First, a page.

St. Elmo’s Fire seemed a myth to me - until I saw it. It was faint enough that one had to be away from the light of the burn barrel to witness. And there it was, hovering on the tip of the radio antenna of my Bronco like the blue flame of a candle just about to go out. It was unmistakably electric; a tiny sliver of lightning confirming the legends. The arc then zapped down the metal of the antenna flickering like an old neon sign. I was astonished! It took time for my eyes to adjust to the dark of the starless night, but after a bit, I noticed all the antennas on the long row of parked vehicles had this same mini electric show. A thunderstorm was rolling toward us along the Granite mountain range and electricity was literally in the air. I trotted back to the rest of the survey crew camped out on the newly-set site of Black Rock City with this news. “Everybody’s gotta see this! It’s St. Elmo’s Fire!”
Moments later we all stood in the open majesty of the Black Rock Desert playa on a stormy night gazing at the charged wonderment of realized myths. And this was only the beginning.
After the Gold Spike of Black Rock City is set, (the center point of Burning Man from which all things are measured), my survey crew of about twenty jumps into motion to set up an open camp, which is little more than an eight-panel octagon with the vehicles and campers parked in a line away from it. This octagon becomes our survey station and windbreak for the task of laying out the entire grid of the city. Cots and bunks line the walls as we sleep under the stars. It’s always the first dusk after Spike that enchants me. The camp is set and weeks’ worth of high-stress prep work is done. We have some chow from our camp cook, stoke the fire barrel, and settle in. The sky softens to pastel colors of peach and pink. If we’re lucky, the wind dies and the playa shows us her best with the deepest of quiet as the stars wink on one at a time. The surrounding mountains nod and curl into their rugged beds without a sound as the light fades behind their silhouettes. Blackthorn will usually pick up his accordion to start plinking out a tune as The Professor accompanies on guitar. We heave a collective sigh and let the pressures of living evaporate to the glittering dome of the Milky Way. There’s surprisingly little conversation. The moment is sanctified and we will catch up on the winds of change, but for the moment, serenity is our host. The plan is to enjoy a calm evening and be up before dawn to etch in the Esplanade of the city by lunch.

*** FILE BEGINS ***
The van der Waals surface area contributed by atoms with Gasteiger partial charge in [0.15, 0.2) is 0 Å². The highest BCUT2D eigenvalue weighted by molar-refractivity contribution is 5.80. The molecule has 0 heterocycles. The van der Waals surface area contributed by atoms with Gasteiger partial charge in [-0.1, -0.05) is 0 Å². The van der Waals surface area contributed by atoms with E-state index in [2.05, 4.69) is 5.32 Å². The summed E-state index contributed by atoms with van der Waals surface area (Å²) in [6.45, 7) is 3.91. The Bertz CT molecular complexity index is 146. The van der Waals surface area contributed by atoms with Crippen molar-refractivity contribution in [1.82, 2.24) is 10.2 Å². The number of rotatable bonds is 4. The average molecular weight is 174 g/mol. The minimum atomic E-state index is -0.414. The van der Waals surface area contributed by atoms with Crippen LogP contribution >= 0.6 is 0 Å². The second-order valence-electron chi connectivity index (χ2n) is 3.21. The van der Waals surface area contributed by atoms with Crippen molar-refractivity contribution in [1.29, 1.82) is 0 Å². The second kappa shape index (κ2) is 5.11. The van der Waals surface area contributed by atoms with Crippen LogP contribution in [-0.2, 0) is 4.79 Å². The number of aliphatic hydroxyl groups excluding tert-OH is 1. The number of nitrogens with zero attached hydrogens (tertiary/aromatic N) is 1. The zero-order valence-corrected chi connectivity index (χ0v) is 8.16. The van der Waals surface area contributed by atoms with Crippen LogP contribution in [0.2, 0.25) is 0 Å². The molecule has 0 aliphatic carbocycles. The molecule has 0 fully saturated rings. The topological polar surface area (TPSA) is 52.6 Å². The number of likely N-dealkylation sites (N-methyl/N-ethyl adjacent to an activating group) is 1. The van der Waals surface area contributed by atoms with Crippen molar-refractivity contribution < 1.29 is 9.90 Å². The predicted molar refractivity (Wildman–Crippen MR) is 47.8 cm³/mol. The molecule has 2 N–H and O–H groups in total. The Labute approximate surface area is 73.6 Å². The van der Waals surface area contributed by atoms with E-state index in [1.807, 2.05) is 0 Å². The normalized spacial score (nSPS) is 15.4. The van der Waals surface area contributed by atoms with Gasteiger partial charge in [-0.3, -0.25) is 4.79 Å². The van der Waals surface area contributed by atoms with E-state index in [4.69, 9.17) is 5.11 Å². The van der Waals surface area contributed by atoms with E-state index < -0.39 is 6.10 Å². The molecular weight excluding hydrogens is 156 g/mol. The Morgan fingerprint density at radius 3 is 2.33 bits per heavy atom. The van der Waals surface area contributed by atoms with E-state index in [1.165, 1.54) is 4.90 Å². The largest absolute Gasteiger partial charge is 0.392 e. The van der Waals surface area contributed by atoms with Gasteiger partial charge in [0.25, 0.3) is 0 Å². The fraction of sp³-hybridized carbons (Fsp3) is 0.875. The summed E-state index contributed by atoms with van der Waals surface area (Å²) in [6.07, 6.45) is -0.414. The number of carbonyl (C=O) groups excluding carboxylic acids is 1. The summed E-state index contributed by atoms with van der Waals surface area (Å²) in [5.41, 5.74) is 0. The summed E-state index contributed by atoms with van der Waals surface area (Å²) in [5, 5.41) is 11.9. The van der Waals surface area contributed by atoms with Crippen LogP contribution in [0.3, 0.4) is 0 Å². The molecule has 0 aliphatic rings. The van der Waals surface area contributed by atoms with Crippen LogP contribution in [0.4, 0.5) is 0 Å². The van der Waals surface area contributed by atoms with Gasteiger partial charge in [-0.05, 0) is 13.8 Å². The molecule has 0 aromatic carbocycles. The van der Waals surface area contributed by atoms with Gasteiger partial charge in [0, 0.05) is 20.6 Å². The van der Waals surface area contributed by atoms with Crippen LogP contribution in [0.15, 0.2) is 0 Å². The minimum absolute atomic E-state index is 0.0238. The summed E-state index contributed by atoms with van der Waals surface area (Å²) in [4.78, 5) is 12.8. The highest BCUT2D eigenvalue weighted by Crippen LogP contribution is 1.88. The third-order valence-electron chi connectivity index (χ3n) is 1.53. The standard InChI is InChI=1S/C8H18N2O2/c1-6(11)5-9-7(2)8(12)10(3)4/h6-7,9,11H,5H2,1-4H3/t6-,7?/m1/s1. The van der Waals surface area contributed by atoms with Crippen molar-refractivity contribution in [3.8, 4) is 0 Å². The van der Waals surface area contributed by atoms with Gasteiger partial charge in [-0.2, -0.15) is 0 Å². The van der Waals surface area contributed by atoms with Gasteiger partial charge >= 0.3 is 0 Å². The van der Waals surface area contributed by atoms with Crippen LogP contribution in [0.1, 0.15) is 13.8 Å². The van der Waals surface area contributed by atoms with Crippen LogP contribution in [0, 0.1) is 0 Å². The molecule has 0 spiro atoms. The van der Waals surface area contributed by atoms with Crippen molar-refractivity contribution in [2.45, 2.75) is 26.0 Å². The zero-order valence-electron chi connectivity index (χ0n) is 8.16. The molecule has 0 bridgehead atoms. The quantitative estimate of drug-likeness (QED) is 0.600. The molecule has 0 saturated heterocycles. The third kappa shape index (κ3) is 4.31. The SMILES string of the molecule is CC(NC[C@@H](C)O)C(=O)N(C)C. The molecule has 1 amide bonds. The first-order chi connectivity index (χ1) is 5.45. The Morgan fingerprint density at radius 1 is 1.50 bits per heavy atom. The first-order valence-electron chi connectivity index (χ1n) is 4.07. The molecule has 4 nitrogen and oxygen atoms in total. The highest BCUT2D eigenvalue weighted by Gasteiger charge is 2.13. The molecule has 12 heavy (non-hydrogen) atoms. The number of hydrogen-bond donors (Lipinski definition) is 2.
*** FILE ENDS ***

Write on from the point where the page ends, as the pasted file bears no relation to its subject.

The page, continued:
“It’s when Gerlach disappears into the clouds that you gotta get yer ass off this damn playa!” These were the wise words of our local guru, Cowboy Carl. My attention was trained on the southern horizon. After discovering St. Elmo's fire zapping our truck antennas we all saw that the fickle playa was mustering up a thunderstorm on a wizard’s whim. A gargantuan thunderhead was gobbling the dim lights of Gerlach and rolling our way; its black belly strobing with the lightning bolts of Thor. It was time to make a call.
“Whaddya guys think?” I said while watching the beast.
“Your call, Coyote. You da boss.”
“I’ve seen this kind of thunderhead before,” I replied. “They most always pass us to the south and hug the mountain ridgeline. They seldom clobber the playa itself. I think we’re alright and if it gets dicey, we can break camp and scramble to the shoreline."
I stood for a moment with that same small zap of electricity buzzing my brain.
"What if St. Elmo’s fire is an omen? What if it’s a warning of some kind?” I asked.
“Well,” The Professor chimed in, living up to his name, “St. Elmo’s Fire is named after Saint Erasmus of Formia. In Italy, Elmo is short for Erasmus. Early sailors regarded this strange phenomenon as a good omen; a sign from their patron saint that has come to protect them in the storm. So, St. Elmo would be a good guy that has our back. I’m all for staying and watching the show. What was good for the old-time sailors is good enough for me. Besides, we just got settled and the whiskey is splendid!”